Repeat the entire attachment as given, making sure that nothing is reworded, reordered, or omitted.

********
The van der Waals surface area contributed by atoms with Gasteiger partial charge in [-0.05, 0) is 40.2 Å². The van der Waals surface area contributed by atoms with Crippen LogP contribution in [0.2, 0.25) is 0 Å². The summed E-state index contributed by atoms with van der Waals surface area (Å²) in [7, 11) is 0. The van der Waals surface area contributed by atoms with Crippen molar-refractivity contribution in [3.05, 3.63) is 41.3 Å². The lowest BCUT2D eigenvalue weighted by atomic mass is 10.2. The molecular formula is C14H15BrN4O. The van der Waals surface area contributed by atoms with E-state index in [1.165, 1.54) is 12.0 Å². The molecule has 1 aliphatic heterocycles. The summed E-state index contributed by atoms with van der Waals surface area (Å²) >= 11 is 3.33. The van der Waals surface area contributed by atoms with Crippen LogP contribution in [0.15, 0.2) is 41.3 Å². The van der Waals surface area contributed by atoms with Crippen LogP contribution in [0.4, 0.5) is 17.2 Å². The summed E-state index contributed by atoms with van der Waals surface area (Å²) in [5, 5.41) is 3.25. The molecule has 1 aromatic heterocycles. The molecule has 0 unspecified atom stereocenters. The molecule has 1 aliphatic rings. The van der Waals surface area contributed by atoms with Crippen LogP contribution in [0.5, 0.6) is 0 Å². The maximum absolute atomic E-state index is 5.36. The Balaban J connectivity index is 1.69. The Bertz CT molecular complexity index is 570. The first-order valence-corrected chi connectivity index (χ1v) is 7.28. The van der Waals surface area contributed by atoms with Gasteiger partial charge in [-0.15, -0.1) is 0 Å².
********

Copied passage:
The van der Waals surface area contributed by atoms with Gasteiger partial charge in [-0.05, 0) is 40.2 Å². The van der Waals surface area contributed by atoms with Crippen LogP contribution in [0.2, 0.25) is 0 Å². The summed E-state index contributed by atoms with van der Waals surface area (Å²) in [7, 11) is 0. The van der Waals surface area contributed by atoms with Crippen molar-refractivity contribution in [3.05, 3.63) is 41.3 Å². The lowest BCUT2D eigenvalue weighted by atomic mass is 10.2. The molecular formula is C14H15BrN4O. The van der Waals surface area contributed by atoms with E-state index in [1.165, 1.54) is 12.0 Å². The molecule has 1 aliphatic heterocycles. The summed E-state index contributed by atoms with van der Waals surface area (Å²) >= 11 is 3.33. The van der Waals surface area contributed by atoms with Crippen LogP contribution in [0.15, 0.2) is 41.3 Å². The van der Waals surface area contributed by atoms with Crippen LogP contribution in [0.4, 0.5) is 17.2 Å². The summed E-state index contributed by atoms with van der Waals surface area (Å²) in [5, 5.41) is 3.25. The molecule has 1 aromatic heterocycles. The molecule has 0 unspecified atom stereocenters. The molecule has 1 aliphatic rings. The van der Waals surface area contributed by atoms with Crippen LogP contribution in [0.5, 0.6) is 0 Å². The maximum absolute atomic E-state index is 5.36. The Balaban J connectivity index is 1.69. The Bertz CT molecular complexity index is 570. The first-order valence-corrected chi connectivity index (χ1v) is 7.28. The van der Waals surface area contributed by atoms with Gasteiger partial charge in [-0.15, -0.1) is 0 Å².